That year also marked the closest that Mars had come to Earth since the Stone Age - and on Tuesday, it will come the closest it has since then. Mars wasn't as big as the moon in the night sky - not even close; that story is a hoax that somehow pops up every single year.
As Mars will be in the nearest position to the Earth, people can get the view from sunset until sunrise.
At only 35.8 million miles / 57.6 million kilometres from us, the Red Planet is closer to Earth this summer than at any time during the 32-year interval 2003 - 2035, allowing those with clear skies and without light pollution to see it quite clearly.
Earth's neighbour in the solar system was brightest from July 27 to 30, but it is expected to be visible throughout the night on July 31.
The last closest approach was in 2003, when Mars was 34.6 million miles (55.7 million kilometers) from Earth "and the closest it had been in almost 60,000 years", said NASA.
When the Sun, Earth and Mars are lined up, with Earth sitting in between, a phenomenon called "opposition" is in effect, giving the brightest view of Mars.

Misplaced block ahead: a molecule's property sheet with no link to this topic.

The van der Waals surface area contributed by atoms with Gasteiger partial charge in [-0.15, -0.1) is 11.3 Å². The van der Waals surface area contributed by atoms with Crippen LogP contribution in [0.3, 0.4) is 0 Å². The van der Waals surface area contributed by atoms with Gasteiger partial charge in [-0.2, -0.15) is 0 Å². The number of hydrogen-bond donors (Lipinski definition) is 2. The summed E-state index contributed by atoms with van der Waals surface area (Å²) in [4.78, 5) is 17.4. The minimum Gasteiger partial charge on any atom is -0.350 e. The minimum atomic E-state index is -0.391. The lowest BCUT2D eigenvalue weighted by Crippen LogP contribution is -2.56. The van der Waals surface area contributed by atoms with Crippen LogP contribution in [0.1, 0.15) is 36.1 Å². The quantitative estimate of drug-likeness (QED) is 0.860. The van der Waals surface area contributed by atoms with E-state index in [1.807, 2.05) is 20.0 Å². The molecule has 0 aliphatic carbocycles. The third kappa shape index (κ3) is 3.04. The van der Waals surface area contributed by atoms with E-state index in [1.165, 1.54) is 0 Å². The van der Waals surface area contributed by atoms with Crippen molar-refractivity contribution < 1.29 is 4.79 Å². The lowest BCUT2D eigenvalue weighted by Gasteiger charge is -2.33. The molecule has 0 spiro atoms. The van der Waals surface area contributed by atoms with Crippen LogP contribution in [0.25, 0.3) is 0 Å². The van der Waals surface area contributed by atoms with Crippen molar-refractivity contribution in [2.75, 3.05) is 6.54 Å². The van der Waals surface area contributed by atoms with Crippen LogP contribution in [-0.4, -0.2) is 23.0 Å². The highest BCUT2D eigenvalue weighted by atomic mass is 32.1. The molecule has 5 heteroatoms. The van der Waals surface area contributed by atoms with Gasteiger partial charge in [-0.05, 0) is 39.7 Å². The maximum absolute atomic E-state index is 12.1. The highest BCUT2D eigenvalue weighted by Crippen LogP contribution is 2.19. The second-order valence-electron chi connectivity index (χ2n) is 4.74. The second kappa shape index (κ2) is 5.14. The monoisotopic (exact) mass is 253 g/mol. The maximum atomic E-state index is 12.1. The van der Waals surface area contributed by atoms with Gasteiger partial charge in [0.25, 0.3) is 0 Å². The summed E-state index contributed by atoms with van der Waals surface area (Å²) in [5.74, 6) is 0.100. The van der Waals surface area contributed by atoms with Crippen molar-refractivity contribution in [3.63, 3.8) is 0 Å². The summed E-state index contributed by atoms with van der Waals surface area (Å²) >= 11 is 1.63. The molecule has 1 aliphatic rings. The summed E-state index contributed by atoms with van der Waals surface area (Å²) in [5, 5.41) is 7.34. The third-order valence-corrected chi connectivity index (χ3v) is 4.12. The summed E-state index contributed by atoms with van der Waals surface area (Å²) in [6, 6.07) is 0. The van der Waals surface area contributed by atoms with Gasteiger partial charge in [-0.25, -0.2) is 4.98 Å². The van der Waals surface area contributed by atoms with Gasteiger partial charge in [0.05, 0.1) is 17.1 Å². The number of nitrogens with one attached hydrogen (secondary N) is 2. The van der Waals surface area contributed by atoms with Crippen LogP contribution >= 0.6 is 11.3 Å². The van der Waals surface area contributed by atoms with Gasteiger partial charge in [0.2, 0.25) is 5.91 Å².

"Each Martian year, moderately large dust storms cover continent-sized areas and last for weeks at a time", NASA explained.
Part of NASA's Mars Science Laboratory mission, Mars Curiosity on Tuesday tweeted: "I feel so close to you right now". In the case of Mars, its brightest shades of red or orange will be visible. A total lunar eclipse occurs when the sun, Earth and moon line up perfectly, casting Earth's shadow on the moon. However, a massive dust storm engulfing the Red planet is obscuring the surface details which are normally visible through telescopes.
Mars will be seen rising from the Gemini constellation in India tonight (July 31).
By mid-August, NASA says Mars will become fainter as the planet and Earth travel away from each other.
Like all other planets, Earth and Mars have elliptical orbits, meaning oval in shape.
But just in case you miss Mars Close Approach this year, the next one is scheduled to take place on October 6, 2020. Griffith Observatory in Los Angeles will be hosting a live stream of the event.
Mars and Earth will be 38.6 million miles apart at that point.
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